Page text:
A Mea Culpa (of Sorts, on the Taliban)

by Joshua Foust on 12/29/2007 · 3 comments

Whilst discussing the ramifications of Benazir Bhutto’s murder, I noted that many media accounts seemed to be ignoring the role she played in supporting the Taliban and other Islamist crazies during the 90’s—the very groups that now stand accused of having assassinated her. Steve LeVine—who covered Pakistan extensively in the 80’s with the New York Times’ John Burns—quibbled with my characterization, saying in effect I assign her far too much blame for their creation. I disagreed.

I did further research, and Steve was right and I was wrong.

While it is true that Ms. Bhutto played a role in supporting the Taliban after they took Kandahar, she was not involved in their initial creation or funding. It is far more appropriate to say she was powerless to protest, and therefore was forced to assent to their rise. Ms. Bhutto never was able to exercise control over either the Army or the ISI, and both of those institutions have far more to do with the Taliban than the civilians ever did or could have.

This is a difficult relationship to express properly, as it was a foreign relations problem that took place while she—and, to be fair, Nawaz Sharif—were in theory the heads of state. Indeed, many discussions of Bhutto’s relationship with the Taliban, including Steve Coll’s excellent history of the US-Al Qaeda war, expressed that relationship in a way that was not incorrect, but easy to misinterpret (and it is a problem that gets repeated in good faith by really smart people).

In other words, I fell victim to a popular myth. To our readers here: I apologize.


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This post was written by...

– author of 1848 posts on 17_PersonNotFound.

Joshua Foust is a Fellow at the American Security Project and the author of Afghanistan Journal: Selections from Registan.net. His research focuses primarily on Central and South Asia. Joshua is a correspondent for The Atlantic and a columnist for PBS Need to Know. Joshua appears regularly on the BBC World News, Aljazeera, and international public radio. Joshua's writing has appeared in the Columbia Journalism Review, Foreign Policy’s AfPak Channel, the New York Times, Reuters, and the Christian Science Monitor. Follow him on twitter: @joshuafoust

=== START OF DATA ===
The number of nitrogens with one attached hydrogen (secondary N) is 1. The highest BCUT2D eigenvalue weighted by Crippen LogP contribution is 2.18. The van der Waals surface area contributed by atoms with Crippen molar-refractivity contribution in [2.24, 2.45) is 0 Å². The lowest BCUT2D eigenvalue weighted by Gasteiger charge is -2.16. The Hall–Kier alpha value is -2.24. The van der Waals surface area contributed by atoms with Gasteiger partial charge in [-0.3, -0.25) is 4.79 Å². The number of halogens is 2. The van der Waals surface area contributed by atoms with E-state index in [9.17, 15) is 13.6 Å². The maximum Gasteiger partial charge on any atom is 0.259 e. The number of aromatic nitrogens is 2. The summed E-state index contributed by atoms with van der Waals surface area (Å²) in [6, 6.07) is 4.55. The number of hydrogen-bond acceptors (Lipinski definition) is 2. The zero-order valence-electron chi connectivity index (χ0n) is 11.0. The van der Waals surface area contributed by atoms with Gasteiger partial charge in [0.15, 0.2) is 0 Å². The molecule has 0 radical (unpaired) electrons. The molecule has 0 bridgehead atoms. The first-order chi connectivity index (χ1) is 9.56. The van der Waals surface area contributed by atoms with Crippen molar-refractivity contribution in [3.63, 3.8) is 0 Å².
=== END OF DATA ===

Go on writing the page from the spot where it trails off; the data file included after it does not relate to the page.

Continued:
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{ 3 comments }

AG December 29, 2007 at 11:21 pm

Elements within Benazir’s cabinet had a major role in supporting the Taliban (especially the interior minister the retired major Naseer Ullah Khan Babar). I am inclined to think that this distinction whether the civilian administration had a hand in supporting Taliban is not as clear cut as “she did” or “she did not.” (The latter case shows her in so much the worse light: she may not have controlled the army but she couldn’t even control elements within her own cabinet.)

Péter December 30, 2007 at 3:32 am

The ISI was behind HIG at least up till Omar et al. took Spin Boldak. Bhutto et al. were already behind them by that time. But they haven’t been behind the Taliban from the start, rightaway. The Taliban started from Maiwand district in Kandahar. As they started to grow (partly to do with loose, madrassa-based cross-border networks organised already previously, during the anti-Soviet war, with elements from HIK among them, as well as during Najibullah’s last years in power), bazaaris (transit traders/smugglers) got behind them, since they were good to clean the Chaman-Kandahar road of warlords’ illegal checkpoints. When they proved their worth, just as AG said, the then-interior minister and Bhutto’s government got behind them. Later the ISI just jumped on the bandwagon as HIG ‘rocketed’ itself out of popularity, I think. The taking of Kandahar – that only happened after Spin Boldak. That’s because the Kandahari power-brokers didn’t oppose the Taliban when they started to rise. And even then when the town was taken, mullah Naqib’s decision not to fight the Taliban really, was a key to the town’s being taken.

Péter December 30, 2007 at 3:48 am

Of course take this with the disclaimer that this is the picture I put together partly by speculation on the basis of all the contradicting information read in the literature and even in official documents, like Islamabad U.S. embassy cables and so on. I’ll put out a post in the upcoming days on this. Meanwhile, this is what I put together on mullah Omar back in October:
http://statefailure.blogspot.com/2007/10/trio-from-southern-afghanistan.html

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